When it comes to the views of young adults on relationships, it is evident that a marked shift in attitudes has occurred. Statistics regarding relationships in younger adults indicate that fewer young adults are seeking marriage, more young adults believe in co-habitation and young adults seeking marriage are doing so much later in life.
Young adults are also highly sexually active. Statistics show that 90 percent of 20 to 24- year-olds report having sexual intercourse even though they are not married or in a longterm, committed relationship. The changes in attitude of young adults regarding their relationships are quite significant when compared with older generations. Even though older generations were delaying marriage until their late twenties or early thirties, many supported the idea of marriage as a principal foundation for raising a family. Young adults today believe that cohabitation is the only requisite for starting a family. If two individuals love each other and live together, this environment is suitable. These changes in attitudes have created some concern over the future of marriage and the ability of couples to provide for their children over the long-term. However, even though more young adults are eschewing marriage, many believe in having committed relationships.
For parents of young adults, new attitudes regarding marriage and family life may seem quite shocking and surprising. Many parents may believe that in order for their children to have happy and successful families, marriage is needed. For some parents and young adult children, this difference in values may prompt conflict. Parents that adhere to their values may find it difficult to accept the views of their children.
This may create notable barriers to successful communication and positive relationship outcomes. For parents faced with this difficult situation, moving forward can be a challenge. However, it is necessary for parents to recognize their role in their adult children’s lives and attempt to accept the decisions made by them. Although adult children are often seen as still in need of support and guidance, parents need to recognize that their role in shaping outcomes for their children has changed. As adults, children have the right to explore their worlds, determine what is right for them, make mistakes and learn from these mistakes. As adult children follow through these processes, parents must respect their children’s decisions and recognize that their adult children have the right to determine and direct the course of their own lives.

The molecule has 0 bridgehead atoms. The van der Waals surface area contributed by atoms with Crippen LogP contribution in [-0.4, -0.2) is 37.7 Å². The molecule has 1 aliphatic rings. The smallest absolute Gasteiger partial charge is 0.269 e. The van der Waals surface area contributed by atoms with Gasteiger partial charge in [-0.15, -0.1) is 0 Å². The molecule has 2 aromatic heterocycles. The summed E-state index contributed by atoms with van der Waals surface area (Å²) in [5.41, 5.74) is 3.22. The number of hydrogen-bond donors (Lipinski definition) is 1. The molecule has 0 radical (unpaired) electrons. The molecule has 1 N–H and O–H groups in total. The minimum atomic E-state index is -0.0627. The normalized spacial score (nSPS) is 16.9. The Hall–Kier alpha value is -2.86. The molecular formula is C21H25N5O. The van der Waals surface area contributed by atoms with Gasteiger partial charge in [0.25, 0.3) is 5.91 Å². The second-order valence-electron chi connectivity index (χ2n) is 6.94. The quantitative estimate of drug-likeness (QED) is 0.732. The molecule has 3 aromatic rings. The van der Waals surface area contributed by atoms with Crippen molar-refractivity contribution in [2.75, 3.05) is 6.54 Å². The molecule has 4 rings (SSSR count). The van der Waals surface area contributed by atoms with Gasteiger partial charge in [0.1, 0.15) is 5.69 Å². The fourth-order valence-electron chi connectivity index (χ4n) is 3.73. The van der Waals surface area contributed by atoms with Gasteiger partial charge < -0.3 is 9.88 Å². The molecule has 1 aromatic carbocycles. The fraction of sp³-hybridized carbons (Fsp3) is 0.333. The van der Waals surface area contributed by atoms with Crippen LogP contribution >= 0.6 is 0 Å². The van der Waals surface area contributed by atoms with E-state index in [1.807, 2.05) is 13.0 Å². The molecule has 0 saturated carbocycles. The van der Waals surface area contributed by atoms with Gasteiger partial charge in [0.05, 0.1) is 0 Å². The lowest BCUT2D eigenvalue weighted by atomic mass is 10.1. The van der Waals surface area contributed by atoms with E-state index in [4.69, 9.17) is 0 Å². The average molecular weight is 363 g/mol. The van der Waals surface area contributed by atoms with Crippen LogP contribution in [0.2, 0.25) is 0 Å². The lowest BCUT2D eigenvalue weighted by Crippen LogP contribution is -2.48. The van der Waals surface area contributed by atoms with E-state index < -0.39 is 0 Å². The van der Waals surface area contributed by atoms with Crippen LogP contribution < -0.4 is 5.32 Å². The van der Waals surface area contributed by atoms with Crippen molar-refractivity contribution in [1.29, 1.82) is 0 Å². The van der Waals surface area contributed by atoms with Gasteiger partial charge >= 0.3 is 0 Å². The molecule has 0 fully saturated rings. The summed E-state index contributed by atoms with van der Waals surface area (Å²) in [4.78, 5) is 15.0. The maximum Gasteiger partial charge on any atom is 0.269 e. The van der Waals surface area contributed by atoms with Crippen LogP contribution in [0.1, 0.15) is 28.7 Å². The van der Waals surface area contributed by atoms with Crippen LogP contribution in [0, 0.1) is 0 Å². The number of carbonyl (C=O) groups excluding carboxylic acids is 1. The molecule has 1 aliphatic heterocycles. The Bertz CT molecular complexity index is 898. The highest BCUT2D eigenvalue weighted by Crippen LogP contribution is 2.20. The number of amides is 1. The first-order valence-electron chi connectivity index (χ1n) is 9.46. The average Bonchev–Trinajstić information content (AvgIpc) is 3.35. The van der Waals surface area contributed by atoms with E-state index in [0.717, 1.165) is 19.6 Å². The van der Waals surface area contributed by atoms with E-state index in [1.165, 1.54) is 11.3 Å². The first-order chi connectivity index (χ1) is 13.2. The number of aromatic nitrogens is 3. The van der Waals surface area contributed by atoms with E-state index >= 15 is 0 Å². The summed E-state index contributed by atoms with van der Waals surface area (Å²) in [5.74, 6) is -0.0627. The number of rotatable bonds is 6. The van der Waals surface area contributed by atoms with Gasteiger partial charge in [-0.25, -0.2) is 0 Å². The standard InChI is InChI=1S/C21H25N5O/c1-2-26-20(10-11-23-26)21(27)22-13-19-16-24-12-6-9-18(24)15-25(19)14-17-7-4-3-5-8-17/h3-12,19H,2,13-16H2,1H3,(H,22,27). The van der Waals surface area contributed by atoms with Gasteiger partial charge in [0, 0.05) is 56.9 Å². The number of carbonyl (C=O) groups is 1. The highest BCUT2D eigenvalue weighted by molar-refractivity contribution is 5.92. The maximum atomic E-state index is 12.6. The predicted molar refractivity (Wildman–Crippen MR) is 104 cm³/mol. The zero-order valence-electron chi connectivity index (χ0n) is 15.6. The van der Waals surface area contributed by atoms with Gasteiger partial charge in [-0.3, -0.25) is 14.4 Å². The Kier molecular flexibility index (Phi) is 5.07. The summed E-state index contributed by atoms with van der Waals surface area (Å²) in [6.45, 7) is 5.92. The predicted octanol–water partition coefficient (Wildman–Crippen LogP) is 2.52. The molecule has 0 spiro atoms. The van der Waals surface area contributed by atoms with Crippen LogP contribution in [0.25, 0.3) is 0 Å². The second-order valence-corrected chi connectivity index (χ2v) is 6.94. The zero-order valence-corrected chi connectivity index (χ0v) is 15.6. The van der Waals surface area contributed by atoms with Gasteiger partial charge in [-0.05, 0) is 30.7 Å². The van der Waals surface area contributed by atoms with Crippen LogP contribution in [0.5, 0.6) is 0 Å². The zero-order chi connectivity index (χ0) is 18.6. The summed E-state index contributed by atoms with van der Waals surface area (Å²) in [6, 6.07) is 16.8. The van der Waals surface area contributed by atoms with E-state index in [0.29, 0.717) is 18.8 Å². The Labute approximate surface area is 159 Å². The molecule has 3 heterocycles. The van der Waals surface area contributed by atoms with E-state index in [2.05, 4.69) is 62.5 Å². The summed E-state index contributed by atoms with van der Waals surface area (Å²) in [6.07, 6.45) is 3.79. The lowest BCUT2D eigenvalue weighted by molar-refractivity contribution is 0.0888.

Although this advice can be presented in a logical and rational manner, the emotions involved in parents letting go of their children can be quite intense. Parents, because of their natural desire to protect their children, want to spare them from harm and provide them with the benefit of their wisdom. As such, even when parents see their adult children making a mistake, their first response is
to intervene and to stop the mistake from happening. Emotions involved in this process will typically drive behavior, and in the end, action from parents may result in a broader set of problems and more conflict. Even when parents have the best intentions, the outcomes may not reflect these intentions. The view of relationships held by young adults clearly challenges the views of parents and society, especially when it comes to marriage and building a family. While the views of young adult children on relationships may be much different than those held by their parents, young adults have the right to express their opinions and live their lives in a way that they believe suits their needs. Parents that must come to terms with differences in opinions regarding marriage and family may find it difficult to avoid conflict on the issue. In order to overcome this conflict, parents have to recognize the need for their young adult children to make free and autonomous decisions. While allowing this process to occur may create internal conflict for the parent, it will ensure that parents are able to maintain positive relationships with their adult children.
Dr. Clatch practices at the Courage to Connect Therapeutic Center, 2400 Ravine Way, Suite 600, Glenview. For more info, call 847-347-5757 or visit couragetoconnecttherapy.com.